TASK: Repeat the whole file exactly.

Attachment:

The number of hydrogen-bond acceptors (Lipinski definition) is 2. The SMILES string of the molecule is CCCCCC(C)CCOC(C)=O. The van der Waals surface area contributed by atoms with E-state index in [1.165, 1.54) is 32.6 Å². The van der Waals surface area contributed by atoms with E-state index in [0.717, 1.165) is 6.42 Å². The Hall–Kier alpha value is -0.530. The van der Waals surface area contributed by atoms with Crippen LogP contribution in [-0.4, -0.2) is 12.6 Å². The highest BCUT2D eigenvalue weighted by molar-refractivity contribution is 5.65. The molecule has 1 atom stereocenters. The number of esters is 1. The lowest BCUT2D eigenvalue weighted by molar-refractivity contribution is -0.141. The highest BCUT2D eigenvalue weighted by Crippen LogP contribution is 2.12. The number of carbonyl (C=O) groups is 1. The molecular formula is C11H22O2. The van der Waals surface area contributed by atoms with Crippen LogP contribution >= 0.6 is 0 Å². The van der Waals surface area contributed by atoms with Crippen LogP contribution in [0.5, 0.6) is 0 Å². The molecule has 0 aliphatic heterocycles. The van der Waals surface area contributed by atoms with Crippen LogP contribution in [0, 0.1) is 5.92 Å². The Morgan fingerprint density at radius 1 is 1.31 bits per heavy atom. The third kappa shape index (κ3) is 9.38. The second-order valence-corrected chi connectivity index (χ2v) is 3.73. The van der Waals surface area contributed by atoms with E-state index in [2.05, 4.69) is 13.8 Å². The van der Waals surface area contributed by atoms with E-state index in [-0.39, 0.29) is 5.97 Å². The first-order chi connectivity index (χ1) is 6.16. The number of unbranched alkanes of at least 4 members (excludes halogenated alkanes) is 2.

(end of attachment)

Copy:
The number of hydrogen-bond acceptors (Lipinski definition) is 2. The SMILES string of the molecule is CCCCCC(C)CCOC(C)=O. The van der Waals surface area contributed by atoms with E-state index in [1.165, 1.54) is 32.6 Å². The van der Waals surface area contributed by atoms with E-state index in [0.717, 1.165) is 6.42 Å². The Hall–Kier alpha value is -0.530. The van der Waals surface area contributed by atoms with Crippen LogP contribution in [-0.4, -0.2) is 12.6 Å². The highest BCUT2D eigenvalue weighted by molar-refractivity contribution is 5.65. The molecule has 1 atom stereocenters. The number of esters is 1. The lowest BCUT2D eigenvalue weighted by molar-refractivity contribution is -0.141. The highest BCUT2D eigenvalue weighted by Crippen LogP contribution is 2.12. The number of carbonyl (C=O) groups is 1. The molecular formula is C11H22O2. The van der Waals surface area contributed by atoms with Crippen LogP contribution >= 0.6 is 0 Å². The van der Waals surface area contributed by atoms with Crippen LogP contribution in [0.5, 0.6) is 0 Å². The molecule has 0 aliphatic heterocycles. The van der Waals surface area contributed by atoms with Crippen LogP contribution in [0, 0.1) is 5.92 Å². The Morgan fingerprint density at radius 1 is 1.31 bits per heavy atom. The third kappa shape index (κ3) is 9.38. The second-order valence-corrected chi connectivity index (χ2v) is 3.73. The van der Waals surface area contributed by atoms with E-state index in [2.05, 4.69) is 13.8 Å². The van der Waals surface area contributed by atoms with E-state index in [-0.39, 0.29) is 5.97 Å². The first-order chi connectivity index (χ1) is 6.16. The number of unbranched alkanes of at least 4 members (excludes halogenated alkanes) is 2.